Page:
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In the Footsteps of Giono

The Lewis Legacy-Issue 84, Spring 2000 The C.S. Lewis Foundation for Truth in Publishing

In 1985 Vermont publisher Chelsea Green brought out the handsomely illustrated 80-page book The Man Who Planted Trees: The inspirational tale of a man who planted a forest, one acorn at a time by Jean Giono. It is so popular that it has been translated into a dozen languages; today the English version is available in hardcover, paperback, audiotape, and videotape.

In 1913 20-year-old Giono was walking where the Alps met Provence in a desolate, colorless area of baked earth, dry springs, deserted villages, ceaseless winds, and brutal weather. The villages had “epidemics of suicide and frequent cases of insanity, frequently homicidal.” The people were “savage creatures, hating one another, little removed, both physically and morally, from the condition of prehistoric man… Their condition had been beyond hope.”

Giono met Elzeard Bouffier, a 55-year-old widowed peasant shepherd who lived alone with his lambs and his dog. He had a tidy stone cottage and a deep natural well with excellent water. His hearty soup boiled gently while he tended his flock of thirty sheep. He mended his clothes so skillfully that the stitches were invisible. Bouffier selected perfect acorns and planted 100 every day while tending his sheep. In three years he had planted 100,000 oak trees, and he had a nursery of beech tree seedlings.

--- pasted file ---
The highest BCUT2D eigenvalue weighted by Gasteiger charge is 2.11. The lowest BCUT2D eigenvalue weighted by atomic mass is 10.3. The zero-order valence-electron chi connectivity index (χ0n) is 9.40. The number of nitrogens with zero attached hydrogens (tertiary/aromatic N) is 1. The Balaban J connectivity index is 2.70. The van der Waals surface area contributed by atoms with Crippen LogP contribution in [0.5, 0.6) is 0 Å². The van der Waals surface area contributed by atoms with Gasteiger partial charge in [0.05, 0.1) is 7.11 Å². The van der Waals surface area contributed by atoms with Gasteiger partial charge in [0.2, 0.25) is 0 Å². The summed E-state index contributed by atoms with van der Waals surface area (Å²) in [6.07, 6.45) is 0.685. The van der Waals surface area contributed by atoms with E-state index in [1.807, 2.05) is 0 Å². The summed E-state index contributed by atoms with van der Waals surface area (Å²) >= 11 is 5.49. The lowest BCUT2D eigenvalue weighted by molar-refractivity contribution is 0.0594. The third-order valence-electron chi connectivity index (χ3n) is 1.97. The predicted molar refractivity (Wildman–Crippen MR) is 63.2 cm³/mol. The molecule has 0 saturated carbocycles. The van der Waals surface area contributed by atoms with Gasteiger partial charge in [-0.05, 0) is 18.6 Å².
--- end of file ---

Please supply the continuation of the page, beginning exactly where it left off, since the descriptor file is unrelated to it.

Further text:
When Giono returned five years later, in 1918, the shepherd had become a beekeeper, the beech trees were already shoulder high, and the first oaks were taller than a man. Bouffier was still planting acorns. Giono said “I saw water flowing in brooks that had been dry since the memory of man.” As the water reappeared, so there reappeared willows, rushes, meadows, gardens, flowers, and a certain purpose in being alive.

When Giono returned in June 1945, the oaks were 20 to 25 feet tall and Bouffier was 87. “Instead of the harsh dry winds that used to attack me, a gentle breeze was blowing, laden with scents…. On the site of ruins I had seen in 1913 now stand neat farms, cleanly plastered, testifying to a happy and comfortable life…. On each farm, in groves of maples, fountain pools overflow onto carpets of fresh mint…. Elzeard Bouffier died peacefully in his sleep in 1947 at the hospice in Banon.”

Giono published his first novel in 1929. He wrote The Man Who Planted Trees in 1950 and sent it to a magazine as a “most extraordinary person I have ever known” submission, but it was rejected. Like Forrest Carter’s The Education of Little Tree and Brother Eagle, Sister Sky: A Message from Chief Seattle, The Man Who Planted Trees is believed by countless people whose hearts are warmed by sentimental eco-fables.